There’s more evidence of Moses’ arrogance.  When he meets with God, Yahweh says nothing about rebuking these people but Moses rebukes them.  When he does this, he is in effect making himself equal with God.  Let me explain.  Moses was a prophet—he spoke for God.  When he comes from God’s presence at the tent of meeting (whether the people overheard what was said or not) they assumed he would from that meeting--pass on to them what God told him.  That’s the way it worked.  But within that context, Moses here embellishes with a rebuke of his own that God did not speak.  He speaks his own personal message in a context where the people would have assumed he was speaking exclusively for God.  That is a misrepresentation because Moses encourages the people to believe that his own personal sentiments were GOD’S word to the people.  That’s arrogance!  Anyone who preaches or teaches must learn from this sin of Moses.  When we teach or preach, we best make sure that we not represent as God’s word our own personal sentiments.  We are free to give our own reflections and thoughts, but we must be careful about representing our own personal agendas and biases on issues as God’s truth.

          Listen, we must get this.  You don’t edit God.  What right does Moses have to alter the directives of the Lord of the universe?  God’s just penalty for unbelief in Moses’ case is the same as for the others. Moses will die in the desert with the rest.  This truth is important for us to know.  When God calls us to do something in the Scripture, or as we sense his Spirit leading us in daily life, he’s not offering us suggestions that we are free to partially obey, alter or ignore completely as we see fit.  When he calls us to do something, he’s not laying out one of several possible moral options for us to consider.  He’s not issuing an invitation that we are morally free to decline if we don’t feel like obeying.  He’s the Lord God omnipotent and when he says, “speak to the rock,” the proper response is to speak to the rock and Moses knew that better than anybody.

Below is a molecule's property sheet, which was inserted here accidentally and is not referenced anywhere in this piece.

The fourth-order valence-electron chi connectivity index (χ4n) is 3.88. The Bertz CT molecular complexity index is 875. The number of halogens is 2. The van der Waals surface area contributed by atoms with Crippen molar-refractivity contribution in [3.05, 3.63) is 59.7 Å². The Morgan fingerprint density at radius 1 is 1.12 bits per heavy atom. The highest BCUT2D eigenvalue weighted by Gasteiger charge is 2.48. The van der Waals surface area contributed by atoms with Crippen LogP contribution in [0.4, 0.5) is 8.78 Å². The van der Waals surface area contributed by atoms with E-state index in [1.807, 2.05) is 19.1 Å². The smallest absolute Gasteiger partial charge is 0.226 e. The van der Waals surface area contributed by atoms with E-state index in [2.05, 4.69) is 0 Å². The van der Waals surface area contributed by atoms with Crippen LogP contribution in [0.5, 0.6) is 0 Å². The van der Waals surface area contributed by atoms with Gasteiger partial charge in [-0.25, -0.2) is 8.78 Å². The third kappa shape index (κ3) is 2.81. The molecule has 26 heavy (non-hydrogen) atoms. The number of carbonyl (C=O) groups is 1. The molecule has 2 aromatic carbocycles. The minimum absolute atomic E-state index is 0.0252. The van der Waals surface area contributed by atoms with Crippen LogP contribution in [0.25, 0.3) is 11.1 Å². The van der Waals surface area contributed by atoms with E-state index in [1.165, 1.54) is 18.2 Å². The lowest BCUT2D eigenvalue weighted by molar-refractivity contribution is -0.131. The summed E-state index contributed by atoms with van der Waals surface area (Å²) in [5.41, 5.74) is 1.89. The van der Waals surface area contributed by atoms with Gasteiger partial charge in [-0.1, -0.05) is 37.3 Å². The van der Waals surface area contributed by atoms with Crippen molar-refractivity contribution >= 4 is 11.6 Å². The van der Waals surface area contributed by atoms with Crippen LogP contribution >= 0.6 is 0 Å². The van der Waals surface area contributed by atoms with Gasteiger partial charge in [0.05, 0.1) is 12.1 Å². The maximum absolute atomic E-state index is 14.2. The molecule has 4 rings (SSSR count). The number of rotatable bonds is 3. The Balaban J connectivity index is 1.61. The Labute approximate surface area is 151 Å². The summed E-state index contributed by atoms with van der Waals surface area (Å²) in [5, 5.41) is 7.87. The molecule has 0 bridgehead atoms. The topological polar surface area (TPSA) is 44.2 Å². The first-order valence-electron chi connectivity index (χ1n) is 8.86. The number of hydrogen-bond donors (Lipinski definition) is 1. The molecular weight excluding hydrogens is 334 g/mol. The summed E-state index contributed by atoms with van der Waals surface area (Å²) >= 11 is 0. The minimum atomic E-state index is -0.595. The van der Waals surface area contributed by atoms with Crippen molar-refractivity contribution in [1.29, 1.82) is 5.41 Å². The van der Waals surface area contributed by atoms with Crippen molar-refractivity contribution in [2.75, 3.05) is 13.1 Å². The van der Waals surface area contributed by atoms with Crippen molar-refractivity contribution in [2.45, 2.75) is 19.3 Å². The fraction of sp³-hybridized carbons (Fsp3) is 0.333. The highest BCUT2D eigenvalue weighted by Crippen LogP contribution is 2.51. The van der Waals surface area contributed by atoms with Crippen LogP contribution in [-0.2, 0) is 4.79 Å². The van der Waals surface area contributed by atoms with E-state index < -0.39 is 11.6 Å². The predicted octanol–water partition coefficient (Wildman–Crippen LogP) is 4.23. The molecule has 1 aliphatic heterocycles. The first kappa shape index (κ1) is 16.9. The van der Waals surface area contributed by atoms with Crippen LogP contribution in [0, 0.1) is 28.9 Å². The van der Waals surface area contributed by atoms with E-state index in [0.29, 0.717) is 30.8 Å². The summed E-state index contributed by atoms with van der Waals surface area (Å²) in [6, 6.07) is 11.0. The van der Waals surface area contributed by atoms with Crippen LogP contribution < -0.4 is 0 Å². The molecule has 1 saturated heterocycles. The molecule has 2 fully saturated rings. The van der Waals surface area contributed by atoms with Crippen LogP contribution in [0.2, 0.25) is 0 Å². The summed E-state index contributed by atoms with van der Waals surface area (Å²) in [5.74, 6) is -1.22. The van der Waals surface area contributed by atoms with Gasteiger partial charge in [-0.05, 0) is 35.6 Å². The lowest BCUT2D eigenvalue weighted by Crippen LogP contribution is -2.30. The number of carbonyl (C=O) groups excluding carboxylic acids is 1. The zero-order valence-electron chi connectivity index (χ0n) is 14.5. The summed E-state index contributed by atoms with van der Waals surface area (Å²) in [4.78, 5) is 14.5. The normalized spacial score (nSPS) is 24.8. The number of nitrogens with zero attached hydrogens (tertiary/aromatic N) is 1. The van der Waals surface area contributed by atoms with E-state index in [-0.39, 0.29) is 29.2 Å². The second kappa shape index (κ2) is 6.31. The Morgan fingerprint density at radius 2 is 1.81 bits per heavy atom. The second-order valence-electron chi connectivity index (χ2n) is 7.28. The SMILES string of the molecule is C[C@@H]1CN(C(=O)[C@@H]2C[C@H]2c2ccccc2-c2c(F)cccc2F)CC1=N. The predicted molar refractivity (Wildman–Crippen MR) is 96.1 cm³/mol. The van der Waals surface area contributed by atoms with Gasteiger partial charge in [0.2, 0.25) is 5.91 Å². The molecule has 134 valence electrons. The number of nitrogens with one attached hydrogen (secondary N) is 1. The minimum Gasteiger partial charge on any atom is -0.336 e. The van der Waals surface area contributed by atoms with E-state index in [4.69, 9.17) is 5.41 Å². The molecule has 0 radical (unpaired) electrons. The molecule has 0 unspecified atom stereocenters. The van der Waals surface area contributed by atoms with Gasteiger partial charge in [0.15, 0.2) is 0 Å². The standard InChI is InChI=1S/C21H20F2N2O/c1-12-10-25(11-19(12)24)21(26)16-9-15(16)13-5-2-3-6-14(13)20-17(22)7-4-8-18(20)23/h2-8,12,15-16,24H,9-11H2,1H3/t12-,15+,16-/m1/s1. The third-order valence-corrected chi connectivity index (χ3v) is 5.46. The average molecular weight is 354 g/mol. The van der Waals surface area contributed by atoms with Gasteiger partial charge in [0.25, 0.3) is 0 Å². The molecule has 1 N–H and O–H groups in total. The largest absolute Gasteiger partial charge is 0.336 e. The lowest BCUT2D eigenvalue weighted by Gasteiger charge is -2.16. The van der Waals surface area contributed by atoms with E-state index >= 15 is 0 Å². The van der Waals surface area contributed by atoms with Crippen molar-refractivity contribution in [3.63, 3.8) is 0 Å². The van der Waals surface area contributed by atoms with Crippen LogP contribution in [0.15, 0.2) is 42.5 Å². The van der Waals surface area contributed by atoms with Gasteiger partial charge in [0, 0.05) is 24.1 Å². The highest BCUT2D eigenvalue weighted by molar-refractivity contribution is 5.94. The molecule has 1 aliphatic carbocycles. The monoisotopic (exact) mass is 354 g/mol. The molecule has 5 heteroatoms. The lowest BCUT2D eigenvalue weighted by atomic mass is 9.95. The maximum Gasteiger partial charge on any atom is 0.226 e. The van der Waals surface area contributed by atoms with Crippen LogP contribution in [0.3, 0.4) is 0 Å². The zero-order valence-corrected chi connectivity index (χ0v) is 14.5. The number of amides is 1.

A second reason why Moses’ response to God betrayed unbelief and failed to publicly show God as holy is found in verse 12.  This is one you have to look for closely, but when you see it, it is devastatingly indicting evidence against Moses.  Notice again Moses’ words to the people.  With Aaron at his side he says, “shall we bring water for you out of this rock?"

 “Excuse me, Moses; must WHO bring water out of the rock?  He sins grievously here because Moses implies God’s power belonged to him and Aaron.   Here is part of how Moses fails to show God as holy before the people.  When God speaks of “being seen as holy,” that means that God must be seen as qualitatively different, set apart from us.  Although God is intimate with his children, he is also very different than us.  He is separate from us.  He doesn’t know how to sin and has countless other divine qualities we simply do not possess and never will possess.  He alone is GOD.  In his fit of anger, Moses tramples all over that aspect of his unique holiness, identifying himself FAR too closely with God. 

Up to this point, Moses had kept this line of demarcation between himself and God very clear.  He was the prophet who spoke FOR God.  He was also the priest, the mediator and as that he spoke TO God.  The leadership he gave was always clearly known to be FROM God.  But here, Moses takes what belongs to God alone and claims it for his own—“shall WE bring water out of this rock?”  God mercifully provides for the people here at Meribah.  He doesn’t make the people suffer for Moses’ sin, but God does not overlook Moses’ sin.